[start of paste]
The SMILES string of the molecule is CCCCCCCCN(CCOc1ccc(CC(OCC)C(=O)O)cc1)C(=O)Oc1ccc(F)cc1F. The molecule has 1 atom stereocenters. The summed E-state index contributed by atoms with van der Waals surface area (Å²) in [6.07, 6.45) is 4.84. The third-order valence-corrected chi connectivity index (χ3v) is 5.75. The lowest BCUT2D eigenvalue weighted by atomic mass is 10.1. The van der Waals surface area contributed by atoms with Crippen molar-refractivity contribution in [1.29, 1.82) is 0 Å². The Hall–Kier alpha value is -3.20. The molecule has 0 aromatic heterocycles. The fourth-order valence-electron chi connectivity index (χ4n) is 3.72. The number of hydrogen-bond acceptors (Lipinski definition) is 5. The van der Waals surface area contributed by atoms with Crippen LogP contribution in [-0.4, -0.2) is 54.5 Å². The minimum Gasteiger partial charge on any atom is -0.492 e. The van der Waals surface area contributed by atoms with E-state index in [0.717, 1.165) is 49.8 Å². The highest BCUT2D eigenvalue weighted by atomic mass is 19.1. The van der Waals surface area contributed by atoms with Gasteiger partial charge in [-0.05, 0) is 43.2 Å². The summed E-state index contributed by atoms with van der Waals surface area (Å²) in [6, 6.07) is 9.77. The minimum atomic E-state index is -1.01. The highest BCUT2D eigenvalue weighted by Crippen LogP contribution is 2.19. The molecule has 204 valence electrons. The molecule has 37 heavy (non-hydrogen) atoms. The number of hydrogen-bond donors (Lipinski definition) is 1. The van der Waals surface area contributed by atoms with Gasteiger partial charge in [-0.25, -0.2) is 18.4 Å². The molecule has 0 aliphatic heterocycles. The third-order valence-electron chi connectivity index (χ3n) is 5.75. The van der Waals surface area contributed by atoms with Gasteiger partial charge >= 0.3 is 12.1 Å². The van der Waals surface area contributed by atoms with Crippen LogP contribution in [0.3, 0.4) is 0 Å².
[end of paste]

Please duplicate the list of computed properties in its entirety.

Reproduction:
The SMILES string of the molecule is CCCCCCCCN(CCOc1ccc(CC(OCC)C(=O)O)cc1)C(=O)Oc1ccc(F)cc1F. The molecule has 1 atom stereocenters. The summed E-state index contributed by atoms with van der Waals surface area (Å²) in [6.07, 6.45) is 4.84. The third-order valence-corrected chi connectivity index (χ3v) is 5.75. The lowest BCUT2D eigenvalue weighted by atomic mass is 10.1. The van der Waals surface area contributed by atoms with Crippen molar-refractivity contribution in [1.29, 1.82) is 0 Å². The Hall–Kier alpha value is -3.20. The molecule has 0 aromatic heterocycles. The fourth-order valence-electron chi connectivity index (χ4n) is 3.72. The number of hydrogen-bond acceptors (Lipinski definition) is 5. The van der Waals surface area contributed by atoms with Crippen LogP contribution in [-0.4, -0.2) is 54.5 Å². The minimum Gasteiger partial charge on any atom is -0.492 e. The van der Waals surface area contributed by atoms with E-state index in [0.717, 1.165) is 49.8 Å². The highest BCUT2D eigenvalue weighted by atomic mass is 19.1. The van der Waals surface area contributed by atoms with Gasteiger partial charge in [-0.05, 0) is 43.2 Å². The summed E-state index contributed by atoms with van der Waals surface area (Å²) in [6, 6.07) is 9.77. The minimum atomic E-state index is -1.01. The highest BCUT2D eigenvalue weighted by Crippen LogP contribution is 2.19. The molecule has 204 valence electrons. The molecule has 37 heavy (non-hydrogen) atoms. The number of hydrogen-bond donors (Lipinski definition) is 1. The van der Waals surface area contributed by atoms with Gasteiger partial charge in [-0.25, -0.2) is 18.4 Å². The molecule has 0 aliphatic heterocycles. The third-order valence-electron chi connectivity index (χ3n) is 5.75. The van der Waals surface area contributed by atoms with Gasteiger partial charge >= 0.3 is 12.1 Å². The van der Waals surface area contributed by atoms with Crippen LogP contribution in [0.3, 0.4) is 0 Å².